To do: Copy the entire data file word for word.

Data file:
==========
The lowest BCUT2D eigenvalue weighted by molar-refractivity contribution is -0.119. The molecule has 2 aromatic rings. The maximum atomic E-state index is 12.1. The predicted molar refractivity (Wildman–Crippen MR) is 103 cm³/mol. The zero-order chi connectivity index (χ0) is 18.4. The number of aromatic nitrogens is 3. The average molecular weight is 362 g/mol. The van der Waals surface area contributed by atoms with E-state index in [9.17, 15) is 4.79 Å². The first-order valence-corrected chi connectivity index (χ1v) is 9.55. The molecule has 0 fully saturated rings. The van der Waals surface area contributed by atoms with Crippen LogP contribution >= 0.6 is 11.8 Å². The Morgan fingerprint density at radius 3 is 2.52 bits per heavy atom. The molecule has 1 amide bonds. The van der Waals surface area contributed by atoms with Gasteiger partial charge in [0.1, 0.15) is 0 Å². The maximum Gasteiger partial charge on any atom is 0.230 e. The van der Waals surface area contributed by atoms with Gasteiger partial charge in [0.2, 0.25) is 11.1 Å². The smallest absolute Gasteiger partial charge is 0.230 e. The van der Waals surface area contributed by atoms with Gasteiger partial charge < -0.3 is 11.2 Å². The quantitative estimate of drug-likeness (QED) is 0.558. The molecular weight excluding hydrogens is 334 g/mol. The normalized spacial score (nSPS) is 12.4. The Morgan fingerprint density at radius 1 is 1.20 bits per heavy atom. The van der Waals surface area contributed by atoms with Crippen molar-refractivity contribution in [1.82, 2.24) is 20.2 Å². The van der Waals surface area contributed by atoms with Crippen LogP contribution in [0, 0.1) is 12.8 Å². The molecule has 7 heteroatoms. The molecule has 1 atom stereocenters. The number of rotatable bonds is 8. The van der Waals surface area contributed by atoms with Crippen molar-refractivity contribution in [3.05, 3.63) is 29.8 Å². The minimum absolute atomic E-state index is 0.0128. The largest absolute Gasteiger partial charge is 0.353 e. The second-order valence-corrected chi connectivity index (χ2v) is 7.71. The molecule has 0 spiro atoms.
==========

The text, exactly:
The lowest BCUT2D eigenvalue weighted by molar-refractivity contribution is -0.119. The molecule has 2 aromatic rings. The maximum atomic E-state index is 12.1. The predicted molar refractivity (Wildman–Crippen MR) is 103 cm³/mol. The zero-order chi connectivity index (χ0) is 18.4. The number of aromatic nitrogens is 3. The average molecular weight is 362 g/mol. The van der Waals surface area contributed by atoms with E-state index in [9.17, 15) is 4.79 Å². The first-order valence-corrected chi connectivity index (χ1v) is 9.55. The molecule has 0 fully saturated rings. The van der Waals surface area contributed by atoms with Crippen LogP contribution >= 0.6 is 11.8 Å². The Morgan fingerprint density at radius 3 is 2.52 bits per heavy atom. The molecule has 1 amide bonds. The van der Waals surface area contributed by atoms with Gasteiger partial charge in [0.1, 0.15) is 0 Å². The maximum Gasteiger partial charge on any atom is 0.230 e. The van der Waals surface area contributed by atoms with Gasteiger partial charge in [0.2, 0.25) is 11.1 Å². The smallest absolute Gasteiger partial charge is 0.230 e. The van der Waals surface area contributed by atoms with Gasteiger partial charge < -0.3 is 11.2 Å². The quantitative estimate of drug-likeness (QED) is 0.558. The molecular weight excluding hydrogens is 334 g/mol. The normalized spacial score (nSPS) is 12.4. The Morgan fingerprint density at radius 1 is 1.20 bits per heavy atom. The van der Waals surface area contributed by atoms with Crippen molar-refractivity contribution in [1.82, 2.24) is 20.2 Å². The van der Waals surface area contributed by atoms with Crippen LogP contribution in [0, 0.1) is 12.8 Å². The molecule has 7 heteroatoms. The molecule has 1 atom stereocenters. The number of rotatable bonds is 8. The van der Waals surface area contributed by atoms with Crippen molar-refractivity contribution in [3.05, 3.63) is 29.8 Å². The minimum absolute atomic E-state index is 0.0128. The largest absolute Gasteiger partial charge is 0.353 e. The second-order valence-corrected chi connectivity index (χ2v) is 7.71. The molecule has 0 spiro atoms.